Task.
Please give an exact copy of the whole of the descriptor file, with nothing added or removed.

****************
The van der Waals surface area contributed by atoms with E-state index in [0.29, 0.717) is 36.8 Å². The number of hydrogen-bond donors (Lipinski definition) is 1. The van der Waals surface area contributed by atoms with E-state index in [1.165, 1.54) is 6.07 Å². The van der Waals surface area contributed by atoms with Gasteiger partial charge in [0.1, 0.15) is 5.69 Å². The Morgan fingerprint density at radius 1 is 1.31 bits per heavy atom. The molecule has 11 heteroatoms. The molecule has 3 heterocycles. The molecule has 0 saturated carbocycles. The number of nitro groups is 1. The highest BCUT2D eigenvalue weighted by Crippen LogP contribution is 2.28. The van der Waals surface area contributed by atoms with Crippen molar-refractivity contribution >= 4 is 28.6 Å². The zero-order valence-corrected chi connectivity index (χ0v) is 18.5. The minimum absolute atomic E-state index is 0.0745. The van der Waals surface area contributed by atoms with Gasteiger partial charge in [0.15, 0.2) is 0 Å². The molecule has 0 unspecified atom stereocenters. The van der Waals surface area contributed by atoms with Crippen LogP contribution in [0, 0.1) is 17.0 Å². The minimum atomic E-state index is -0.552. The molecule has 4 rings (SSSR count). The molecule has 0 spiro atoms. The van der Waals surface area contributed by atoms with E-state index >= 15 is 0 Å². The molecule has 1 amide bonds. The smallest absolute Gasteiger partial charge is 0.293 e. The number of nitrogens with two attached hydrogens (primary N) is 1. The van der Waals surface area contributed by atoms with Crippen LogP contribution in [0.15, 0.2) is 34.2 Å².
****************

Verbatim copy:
The van der Waals surface area contributed by atoms with E-state index in [0.29, 0.717) is 36.8 Å². The number of hydrogen-bond donors (Lipinski definition) is 1. The van der Waals surface area contributed by atoms with E-state index in [1.165, 1.54) is 6.07 Å². The van der Waals surface area contributed by atoms with Gasteiger partial charge in [0.1, 0.15) is 5.69 Å². The Morgan fingerprint density at radius 1 is 1.31 bits per heavy atom. The molecule has 11 heteroatoms. The molecule has 3 heterocycles. The molecule has 0 saturated carbocycles. The number of nitro groups is 1. The highest BCUT2D eigenvalue weighted by Crippen LogP contribution is 2.28. The van der Waals surface area contributed by atoms with Crippen molar-refractivity contribution >= 4 is 28.6 Å². The zero-order valence-corrected chi connectivity index (χ0v) is 18.5. The minimum absolute atomic E-state index is 0.0745. The van der Waals surface area contributed by atoms with Gasteiger partial charge in [0.15, 0.2) is 0 Å². The molecule has 0 unspecified atom stereocenters. The van der Waals surface area contributed by atoms with Crippen LogP contribution in [0, 0.1) is 17.0 Å². The minimum atomic E-state index is -0.552. The molecule has 4 rings (SSSR count). The molecule has 0 spiro atoms. The van der Waals surface area contributed by atoms with E-state index >= 15 is 0 Å². The molecule has 1 amide bonds. The smallest absolute Gasteiger partial charge is 0.293 e. The number of nitrogens with two attached hydrogens (primary N) is 1. The van der Waals surface area contributed by atoms with Crippen LogP contribution in [0.15, 0.2) is 34.2 Å².